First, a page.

50

Togo

1976

50

Africa

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Table.1.2: Percentage of informally working population in urban areas. Asia India (Calcutta)

1971

40-50

Indonesia ( Jakarta)

1976

45

Pakistan

1972

69

Source: Chambers (1990 as quoted in Thomas1992: 66). Entries selected by this author

Lack of infrastructure also hampers the poor to find an employment or commute for daily work. If government makes any promises, it takes so long that people are frustrated by that time and have to think of alternatives. For instance (see Ferguson 1992:63-65, 6869) a migrant Jamaican farmer diversified his income by making and selling crafts to the tourists. Loosing income with excessive competition he switched over to making toys, rugs and belts and then to selling Coca-Cola. Each gave little profit in the town and he could not go far due to lack of roads and transport facility. Under his restricted means he has to support his children’s education as education is not free. If late for transport or some other reason, factory owners do not let them in or deduct their half-day salary, saying, ‘it is not our problem.’ Poor workers have to walk long distances to get to their workplace. Investing in ROSCA5 is another survival strategy for the urban poor. Many a men and women are known to subscribe with ROSCA throughout South Asia. They keep a rupee or two aside from their daily income and circulate it in ROSCA members. It helps them to get some money rotationally without interest. This amount is used for consumption or for productive purposes. It also proves to be valuable in ceremonies or in crisis and helps to build social network as well (Sethi R. 1995: 163, 174-176). The poor urban families make their best to strengthen and develop social ties. Given the lack of state security they depend on their relatives, neighbourhood and community when sick or unemployed or suffering from a tragedy. People migrate from rural to urban areas usually with cooperation of any relative in the city (Roberts 1995: 163).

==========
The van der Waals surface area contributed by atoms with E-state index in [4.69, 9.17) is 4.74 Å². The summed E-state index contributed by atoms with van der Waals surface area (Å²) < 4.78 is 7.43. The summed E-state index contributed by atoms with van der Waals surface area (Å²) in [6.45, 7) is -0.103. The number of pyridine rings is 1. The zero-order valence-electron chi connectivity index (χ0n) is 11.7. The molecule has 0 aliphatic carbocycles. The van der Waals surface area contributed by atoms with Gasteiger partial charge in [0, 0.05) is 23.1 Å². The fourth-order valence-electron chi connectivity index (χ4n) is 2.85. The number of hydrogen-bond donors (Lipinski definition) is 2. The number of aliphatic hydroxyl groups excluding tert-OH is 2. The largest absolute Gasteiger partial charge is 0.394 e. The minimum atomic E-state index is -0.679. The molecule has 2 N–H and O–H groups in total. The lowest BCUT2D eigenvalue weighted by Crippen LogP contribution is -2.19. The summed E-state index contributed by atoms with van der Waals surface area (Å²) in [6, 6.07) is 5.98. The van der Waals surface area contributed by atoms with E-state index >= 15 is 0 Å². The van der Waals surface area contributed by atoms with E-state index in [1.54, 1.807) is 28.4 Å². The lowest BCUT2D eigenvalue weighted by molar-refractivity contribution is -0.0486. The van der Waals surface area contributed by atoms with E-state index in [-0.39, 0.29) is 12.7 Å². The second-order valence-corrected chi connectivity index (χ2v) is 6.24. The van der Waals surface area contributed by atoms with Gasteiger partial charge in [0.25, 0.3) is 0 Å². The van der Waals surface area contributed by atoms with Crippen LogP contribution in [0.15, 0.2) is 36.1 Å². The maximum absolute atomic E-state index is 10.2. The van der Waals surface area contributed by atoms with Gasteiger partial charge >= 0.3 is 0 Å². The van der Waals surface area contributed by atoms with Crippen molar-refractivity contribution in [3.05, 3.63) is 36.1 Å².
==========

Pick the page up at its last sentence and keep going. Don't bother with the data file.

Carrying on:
5

ROSCA (Rotatory Social Credit Associations) is not confined to the poor in South Asia. Well off people also set up ROSCAs. But there is a huge difference of scale. Amjad Nazeer

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ii) Settlement efforts: Administrative rules (say in Peru) have been resisting back migrant peasants’ arrival and settlement in cities. The system is unwilling to accept them. They are excluded from state benefits and facilities as a norm. Consequently the poor adopt casual works and occupy public or private lands for their settlement (de Soto 1989: 11, as cited in Thomas 19995: 11).

State institutions rarely plan to accommodate migrant and the growing poor in urban areas. Even the most fundamental problem of shelter is resolved6 by the poor themselves. Most of them occupy deserted, fragile or dirty spaces around the city. Waste embankments, city outskirts, dumpsites and flood prone areas are the common choices. Gradually these locations convert into large squatters or slums. To settle into these areas, they have to deal with brokers’ mafia or police who charge their own commission. A vast majority of them installs their makeshift houses themselves. Despite so many struggles, threat of demolition by the authorities hovers upon their heads (Salway and Wood 2000: 675-676). According to a rough estimate 30-80% urban population of underdeveloped countries lives in self constructed squatter settlements (UN 1994, as cited in Roberts 1995: 158). Table.2: Estimates of the percentage of city population in squatter settlement (1980). City